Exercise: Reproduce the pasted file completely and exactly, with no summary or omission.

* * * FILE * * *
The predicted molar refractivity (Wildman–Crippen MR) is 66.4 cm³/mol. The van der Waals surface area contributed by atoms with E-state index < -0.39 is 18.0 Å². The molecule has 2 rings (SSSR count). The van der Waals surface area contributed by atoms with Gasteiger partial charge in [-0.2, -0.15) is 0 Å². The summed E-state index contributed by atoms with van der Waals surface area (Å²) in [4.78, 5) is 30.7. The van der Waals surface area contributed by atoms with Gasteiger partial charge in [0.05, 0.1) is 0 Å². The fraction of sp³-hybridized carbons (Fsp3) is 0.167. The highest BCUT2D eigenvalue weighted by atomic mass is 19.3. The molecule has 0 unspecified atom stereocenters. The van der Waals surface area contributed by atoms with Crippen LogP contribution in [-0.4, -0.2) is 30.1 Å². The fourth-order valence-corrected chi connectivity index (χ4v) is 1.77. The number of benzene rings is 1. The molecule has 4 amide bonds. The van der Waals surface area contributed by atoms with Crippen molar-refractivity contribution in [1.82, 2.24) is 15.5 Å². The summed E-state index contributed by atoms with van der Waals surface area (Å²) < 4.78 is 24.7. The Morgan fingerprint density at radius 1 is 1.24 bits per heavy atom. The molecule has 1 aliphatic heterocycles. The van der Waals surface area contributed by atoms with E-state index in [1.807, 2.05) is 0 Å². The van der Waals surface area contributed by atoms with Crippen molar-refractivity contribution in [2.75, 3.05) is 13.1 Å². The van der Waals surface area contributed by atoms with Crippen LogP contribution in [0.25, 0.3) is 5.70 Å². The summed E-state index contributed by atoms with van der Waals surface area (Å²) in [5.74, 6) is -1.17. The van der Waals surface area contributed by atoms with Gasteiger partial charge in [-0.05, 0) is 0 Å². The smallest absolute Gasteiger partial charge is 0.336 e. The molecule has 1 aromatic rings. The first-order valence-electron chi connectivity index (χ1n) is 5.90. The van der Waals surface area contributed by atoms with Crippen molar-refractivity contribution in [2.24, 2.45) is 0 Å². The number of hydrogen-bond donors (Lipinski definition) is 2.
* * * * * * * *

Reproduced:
The predicted molar refractivity (Wildman–Crippen MR) is 66.4 cm³/mol. The van der Waals surface area contributed by atoms with E-state index < -0.39 is 18.0 Å². The molecule has 2 rings (SSSR count). The van der Waals surface area contributed by atoms with Gasteiger partial charge in [-0.2, -0.15) is 0 Å². The summed E-state index contributed by atoms with van der Waals surface area (Å²) in [4.78, 5) is 30.7. The van der Waals surface area contributed by atoms with Gasteiger partial charge in [0.05, 0.1) is 0 Å². The fraction of sp³-hybridized carbons (Fsp3) is 0.167. The highest BCUT2D eigenvalue weighted by atomic mass is 19.3. The molecule has 0 unspecified atom stereocenters. The van der Waals surface area contributed by atoms with Crippen LogP contribution in [-0.4, -0.2) is 30.1 Å². The fourth-order valence-corrected chi connectivity index (χ4v) is 1.77. The number of benzene rings is 1. The molecule has 4 amide bonds. The van der Waals surface area contributed by atoms with Crippen molar-refractivity contribution in [1.82, 2.24) is 15.5 Å². The summed E-state index contributed by atoms with van der Waals surface area (Å²) < 4.78 is 24.7. The Morgan fingerprint density at radius 1 is 1.24 bits per heavy atom. The molecule has 1 aliphatic heterocycles. The van der Waals surface area contributed by atoms with E-state index in [1.807, 2.05) is 0 Å². The van der Waals surface area contributed by atoms with Crippen molar-refractivity contribution in [2.75, 3.05) is 13.1 Å². The van der Waals surface area contributed by atoms with Crippen LogP contribution in [0.25, 0.3) is 5.70 Å². The summed E-state index contributed by atoms with van der Waals surface area (Å²) in [5.74, 6) is -1.17. The van der Waals surface area contributed by atoms with Gasteiger partial charge in [-0.05, 0) is 0 Å². The smallest absolute Gasteiger partial charge is 0.336 e. The molecule has 1 aromatic rings. The first-order valence-electron chi connectivity index (χ1n) is 5.90. The van der Waals surface area contributed by atoms with Crippen molar-refractivity contribution in [2.24, 2.45) is 0 Å². The number of hydrogen-bond donors (Lipinski definition) is 2.